In May 1969 Crane Chapel in Paige Hall was fire-bombed. It badly damaged some of the fine carved woodwork imported many years earlier from England through the efforts of Lee S. McCollester, Dean of the Crane Theological School. The motive was unclear, although there was conjecture that the fire, which came at the height of the controversy over ROTC, was started by individuals from outside the campus who were not familiar with its layout and who mistook Paige Hall for Sweet Hall, in which the two ROTC units were then housed. After the damage had been repaired, the former chapel and the former library space on the ground floor of Paige Hall were converted into classrooms in 1970. The space formerly occupied by the Crane library was once considered for use as a student recreation area, in the absence of a campus center.

The Tufts campus was the locale for several acts of vandalism during one weekend in February 1970. An unsuccessful attempt was made to set a fire in recently renovated Eaton Hall. An attempt was more successful in nearby Braker Hall, where fire was discovered early one morning on the top floor of the building which housed the offices of the Economics and History Departments. The fire had progressed sufficiently by the time it was discovered to have burned through three areas of the roof at one end of the building. The fire was apparently started in an office in the west end of the structure housing the office of Franklyn D. Holzman, where the destruction was complete. Lost were irreplaceable files of material on the Soviet economy, in which he was an expert.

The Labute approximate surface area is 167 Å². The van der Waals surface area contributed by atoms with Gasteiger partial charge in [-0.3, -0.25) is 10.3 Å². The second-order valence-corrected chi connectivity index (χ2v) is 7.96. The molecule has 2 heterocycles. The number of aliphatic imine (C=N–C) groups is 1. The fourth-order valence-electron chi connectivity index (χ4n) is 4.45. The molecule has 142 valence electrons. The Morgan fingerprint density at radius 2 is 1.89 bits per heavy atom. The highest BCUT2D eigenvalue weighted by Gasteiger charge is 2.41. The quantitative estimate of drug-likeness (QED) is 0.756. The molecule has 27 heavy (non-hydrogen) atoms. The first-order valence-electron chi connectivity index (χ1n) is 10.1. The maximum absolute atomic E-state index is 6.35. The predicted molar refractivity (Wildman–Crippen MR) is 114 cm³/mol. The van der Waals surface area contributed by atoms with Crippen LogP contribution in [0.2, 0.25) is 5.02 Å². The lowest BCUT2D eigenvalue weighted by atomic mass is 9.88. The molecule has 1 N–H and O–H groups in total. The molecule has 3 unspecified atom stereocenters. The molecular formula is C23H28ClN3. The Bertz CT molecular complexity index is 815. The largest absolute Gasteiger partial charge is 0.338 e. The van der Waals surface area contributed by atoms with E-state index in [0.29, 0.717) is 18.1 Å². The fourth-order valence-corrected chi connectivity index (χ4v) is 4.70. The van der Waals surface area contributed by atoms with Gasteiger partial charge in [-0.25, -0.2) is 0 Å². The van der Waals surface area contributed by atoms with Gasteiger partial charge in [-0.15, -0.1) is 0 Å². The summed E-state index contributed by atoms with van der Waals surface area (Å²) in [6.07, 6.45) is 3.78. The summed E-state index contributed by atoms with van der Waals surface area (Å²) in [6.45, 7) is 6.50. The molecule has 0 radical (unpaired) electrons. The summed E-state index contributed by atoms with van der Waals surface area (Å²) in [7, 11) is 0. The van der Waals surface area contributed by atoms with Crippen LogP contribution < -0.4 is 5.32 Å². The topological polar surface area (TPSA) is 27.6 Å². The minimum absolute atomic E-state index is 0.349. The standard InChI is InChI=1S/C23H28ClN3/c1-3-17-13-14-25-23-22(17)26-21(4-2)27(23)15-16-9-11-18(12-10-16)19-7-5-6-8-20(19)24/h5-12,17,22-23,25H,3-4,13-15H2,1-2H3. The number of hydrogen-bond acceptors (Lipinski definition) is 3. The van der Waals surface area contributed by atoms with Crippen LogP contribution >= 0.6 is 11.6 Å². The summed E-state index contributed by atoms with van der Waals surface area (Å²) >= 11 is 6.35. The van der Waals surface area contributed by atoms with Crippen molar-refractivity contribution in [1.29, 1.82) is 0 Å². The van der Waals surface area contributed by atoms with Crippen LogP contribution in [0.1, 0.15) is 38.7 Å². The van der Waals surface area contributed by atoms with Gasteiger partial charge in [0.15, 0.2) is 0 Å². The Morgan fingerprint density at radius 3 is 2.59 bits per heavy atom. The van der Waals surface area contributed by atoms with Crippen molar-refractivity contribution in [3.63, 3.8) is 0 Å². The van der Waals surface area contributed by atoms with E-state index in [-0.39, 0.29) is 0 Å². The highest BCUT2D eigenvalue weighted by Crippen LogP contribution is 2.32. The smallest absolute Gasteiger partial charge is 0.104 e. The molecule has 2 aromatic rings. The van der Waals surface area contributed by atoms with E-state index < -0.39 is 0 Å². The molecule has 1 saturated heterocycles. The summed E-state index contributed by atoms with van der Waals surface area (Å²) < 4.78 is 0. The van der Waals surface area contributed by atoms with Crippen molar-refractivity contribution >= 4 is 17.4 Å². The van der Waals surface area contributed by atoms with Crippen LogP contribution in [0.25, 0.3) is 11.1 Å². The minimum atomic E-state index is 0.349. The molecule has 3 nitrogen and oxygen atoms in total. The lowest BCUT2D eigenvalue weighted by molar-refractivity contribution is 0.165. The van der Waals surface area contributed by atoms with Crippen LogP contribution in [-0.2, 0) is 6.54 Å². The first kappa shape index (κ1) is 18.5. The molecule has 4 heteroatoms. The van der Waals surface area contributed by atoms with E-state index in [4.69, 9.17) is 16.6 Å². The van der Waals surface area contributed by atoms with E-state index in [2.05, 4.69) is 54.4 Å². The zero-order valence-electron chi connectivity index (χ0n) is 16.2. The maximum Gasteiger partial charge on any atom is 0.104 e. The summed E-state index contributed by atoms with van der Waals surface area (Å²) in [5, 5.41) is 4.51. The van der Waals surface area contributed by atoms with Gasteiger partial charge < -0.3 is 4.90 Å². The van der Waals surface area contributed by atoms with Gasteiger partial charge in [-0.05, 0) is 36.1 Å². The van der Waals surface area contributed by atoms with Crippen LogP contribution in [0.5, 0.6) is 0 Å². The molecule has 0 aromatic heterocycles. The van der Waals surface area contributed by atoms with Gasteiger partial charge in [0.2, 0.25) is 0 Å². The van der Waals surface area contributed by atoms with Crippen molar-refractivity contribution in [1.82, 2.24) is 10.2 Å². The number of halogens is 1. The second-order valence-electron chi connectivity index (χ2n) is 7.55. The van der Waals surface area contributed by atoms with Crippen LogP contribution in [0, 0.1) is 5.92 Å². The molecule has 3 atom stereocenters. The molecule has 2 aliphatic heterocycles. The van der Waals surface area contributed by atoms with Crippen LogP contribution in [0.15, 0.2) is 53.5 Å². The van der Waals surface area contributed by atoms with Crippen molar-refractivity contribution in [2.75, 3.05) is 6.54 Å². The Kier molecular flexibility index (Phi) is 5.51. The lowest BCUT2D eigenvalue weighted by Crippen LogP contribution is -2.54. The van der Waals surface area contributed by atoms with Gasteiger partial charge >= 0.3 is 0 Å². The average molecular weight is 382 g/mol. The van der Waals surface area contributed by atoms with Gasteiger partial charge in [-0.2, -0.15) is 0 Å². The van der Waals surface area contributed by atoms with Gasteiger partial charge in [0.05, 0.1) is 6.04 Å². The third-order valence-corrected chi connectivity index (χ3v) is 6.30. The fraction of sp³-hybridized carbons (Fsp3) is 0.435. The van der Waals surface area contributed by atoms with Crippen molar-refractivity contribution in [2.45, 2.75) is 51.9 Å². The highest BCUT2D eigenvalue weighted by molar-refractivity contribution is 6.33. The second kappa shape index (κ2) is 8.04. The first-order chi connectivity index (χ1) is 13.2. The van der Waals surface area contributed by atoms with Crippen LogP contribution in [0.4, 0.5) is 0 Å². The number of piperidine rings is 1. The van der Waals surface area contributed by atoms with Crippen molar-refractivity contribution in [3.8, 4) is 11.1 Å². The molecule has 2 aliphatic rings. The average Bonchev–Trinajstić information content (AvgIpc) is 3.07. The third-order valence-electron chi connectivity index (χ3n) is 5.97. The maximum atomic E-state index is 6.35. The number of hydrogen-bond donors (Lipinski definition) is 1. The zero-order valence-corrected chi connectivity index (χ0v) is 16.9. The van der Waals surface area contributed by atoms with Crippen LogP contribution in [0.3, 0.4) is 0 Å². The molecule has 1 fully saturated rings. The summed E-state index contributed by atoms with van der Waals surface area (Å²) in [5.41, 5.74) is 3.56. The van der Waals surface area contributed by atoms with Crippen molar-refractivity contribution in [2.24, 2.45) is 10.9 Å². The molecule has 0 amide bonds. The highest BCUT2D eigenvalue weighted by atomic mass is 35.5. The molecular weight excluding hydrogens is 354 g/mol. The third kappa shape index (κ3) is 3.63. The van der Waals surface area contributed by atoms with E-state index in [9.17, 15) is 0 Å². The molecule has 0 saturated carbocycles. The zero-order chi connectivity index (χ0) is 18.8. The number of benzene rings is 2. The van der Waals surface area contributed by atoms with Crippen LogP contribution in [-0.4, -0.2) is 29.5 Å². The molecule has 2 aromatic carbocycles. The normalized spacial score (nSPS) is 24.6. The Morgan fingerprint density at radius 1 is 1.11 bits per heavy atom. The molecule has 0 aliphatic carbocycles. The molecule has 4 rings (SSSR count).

The conflagration was brought under control through the combined efforts of the Somerville and Medford fire departments after about four hours. Damage to the other third-floor offices and to the remainder of the building was confined to the effects of smoke and water. Altogether, between $300,000 and $350,000 in damage was done, most of which was covered by insurance. Insurance coverage provided a sum of only $500 for loss of personal belongings for each

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individual, and the Holzman loss was estimated to be in excess of $10,000. In a burst of spontaneous generosity the entire Tufts community pledged several thousand dollars to cover what was replaceable.